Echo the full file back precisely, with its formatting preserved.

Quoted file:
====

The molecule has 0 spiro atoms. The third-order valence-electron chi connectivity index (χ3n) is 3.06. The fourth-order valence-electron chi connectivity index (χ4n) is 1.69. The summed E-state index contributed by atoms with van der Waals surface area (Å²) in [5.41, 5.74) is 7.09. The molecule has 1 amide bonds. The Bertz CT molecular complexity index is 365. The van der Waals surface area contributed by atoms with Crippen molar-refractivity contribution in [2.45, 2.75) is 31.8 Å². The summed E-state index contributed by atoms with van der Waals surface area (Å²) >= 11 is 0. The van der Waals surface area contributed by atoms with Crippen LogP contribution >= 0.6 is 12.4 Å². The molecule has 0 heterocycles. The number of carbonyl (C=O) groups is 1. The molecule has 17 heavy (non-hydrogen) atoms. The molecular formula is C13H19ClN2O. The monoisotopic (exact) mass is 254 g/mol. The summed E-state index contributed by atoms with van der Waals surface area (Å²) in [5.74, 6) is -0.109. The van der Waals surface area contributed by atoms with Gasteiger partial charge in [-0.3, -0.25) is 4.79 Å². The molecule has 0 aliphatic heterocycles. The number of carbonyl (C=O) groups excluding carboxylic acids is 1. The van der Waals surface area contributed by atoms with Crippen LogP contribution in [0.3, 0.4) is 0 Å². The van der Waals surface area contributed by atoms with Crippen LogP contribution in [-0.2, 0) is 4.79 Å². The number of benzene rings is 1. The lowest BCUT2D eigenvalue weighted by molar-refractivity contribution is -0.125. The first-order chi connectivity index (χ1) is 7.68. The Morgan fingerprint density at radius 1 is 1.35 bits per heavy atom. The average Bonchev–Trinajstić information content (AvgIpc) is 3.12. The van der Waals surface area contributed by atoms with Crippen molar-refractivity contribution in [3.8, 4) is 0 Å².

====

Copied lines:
The molecule has 0 spiro atoms. The third-order valence-electron chi connectivity index (χ3n) is 3.06. The fourth-order valence-electron chi connectivity index (χ4n) is 1.69. The summed E-state index contributed by atoms with van der Waals surface area (Å²) in [5.41, 5.74) is 7.09. The molecule has 1 amide bonds. The Bertz CT molecular complexity index is 365. The van der Waals surface area contributed by atoms with Crippen molar-refractivity contribution in [2.45, 2.75) is 31.8 Å². The summed E-state index contributed by atoms with van der Waals surface area (Å²) >= 11 is 0. The van der Waals surface area contributed by atoms with Crippen LogP contribution >= 0.6 is 12.4 Å². The molecule has 0 heterocycles. The number of carbonyl (C=O) groups is 1. The molecule has 17 heavy (non-hydrogen) atoms. The molecular formula is C13H19ClN2O. The monoisotopic (exact) mass is 254 g/mol. The summed E-state index contributed by atoms with van der Waals surface area (Å²) in [5.74, 6) is -0.109. The van der Waals surface area contributed by atoms with Gasteiger partial charge in [-0.3, -0.25) is 4.79 Å². The molecule has 0 aliphatic heterocycles. The number of carbonyl (C=O) groups excluding carboxylic acids is 1. The van der Waals surface area contributed by atoms with Crippen LogP contribution in [0.3, 0.4) is 0 Å². The van der Waals surface area contributed by atoms with Crippen LogP contribution in [-0.2, 0) is 4.79 Å². The number of benzene rings is 1. The lowest BCUT2D eigenvalue weighted by molar-refractivity contribution is -0.125. The first-order chi connectivity index (χ1) is 7.68. The Morgan fingerprint density at radius 1 is 1.35 bits per heavy atom. The average Bonchev–Trinajstić information content (AvgIpc) is 3.12. The van der Waals surface area contributed by atoms with Crippen molar-refractivity contribution in [3.8, 4) is 0 Å².